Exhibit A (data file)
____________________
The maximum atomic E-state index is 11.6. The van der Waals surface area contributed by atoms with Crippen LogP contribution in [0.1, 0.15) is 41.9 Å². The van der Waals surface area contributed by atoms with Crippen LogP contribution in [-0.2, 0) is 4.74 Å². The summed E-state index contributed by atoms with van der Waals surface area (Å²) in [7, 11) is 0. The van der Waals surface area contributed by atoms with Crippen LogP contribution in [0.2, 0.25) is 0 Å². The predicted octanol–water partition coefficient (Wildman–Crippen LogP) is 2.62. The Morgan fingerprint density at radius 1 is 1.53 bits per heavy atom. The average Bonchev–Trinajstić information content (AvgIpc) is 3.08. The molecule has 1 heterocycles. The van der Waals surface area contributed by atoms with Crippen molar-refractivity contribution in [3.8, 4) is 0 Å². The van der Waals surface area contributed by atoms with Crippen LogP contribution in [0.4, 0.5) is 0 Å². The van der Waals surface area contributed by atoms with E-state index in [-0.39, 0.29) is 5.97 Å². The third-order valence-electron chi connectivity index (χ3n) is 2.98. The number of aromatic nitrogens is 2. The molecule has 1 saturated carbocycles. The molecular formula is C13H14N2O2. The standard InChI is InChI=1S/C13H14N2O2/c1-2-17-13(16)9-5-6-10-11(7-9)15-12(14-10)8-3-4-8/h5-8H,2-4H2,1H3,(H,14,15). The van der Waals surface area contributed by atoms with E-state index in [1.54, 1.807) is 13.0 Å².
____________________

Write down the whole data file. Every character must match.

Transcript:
The maximum atomic E-state index is 11.6. The van der Waals surface area contributed by atoms with Crippen LogP contribution in [0.1, 0.15) is 41.9 Å². The van der Waals surface area contributed by atoms with Crippen LogP contribution in [-0.2, 0) is 4.74 Å². The summed E-state index contributed by atoms with van der Waals surface area (Å²) in [7, 11) is 0. The van der Waals surface area contributed by atoms with Crippen LogP contribution in [0.2, 0.25) is 0 Å². The predicted octanol–water partition coefficient (Wildman–Crippen LogP) is 2.62. The Morgan fingerprint density at radius 1 is 1.53 bits per heavy atom. The average Bonchev–Trinajstić information content (AvgIpc) is 3.08. The molecule has 1 heterocycles. The van der Waals surface area contributed by atoms with Crippen molar-refractivity contribution in [3.8, 4) is 0 Å². The van der Waals surface area contributed by atoms with Crippen LogP contribution in [0.4, 0.5) is 0 Å². The van der Waals surface area contributed by atoms with E-state index in [-0.39, 0.29) is 5.97 Å². The third-order valence-electron chi connectivity index (χ3n) is 2.98. The number of aromatic nitrogens is 2. The molecule has 1 saturated carbocycles. The molecular formula is C13H14N2O2. The standard InChI is InChI=1S/C13H14N2O2/c1-2-17-13(16)9-5-6-10-11(7-9)15-12(14-10)8-3-4-8/h5-8H,2-4H2,1H3,(H,14,15). The van der Waals surface area contributed by atoms with E-state index in [1.54, 1.807) is 13.0 Å².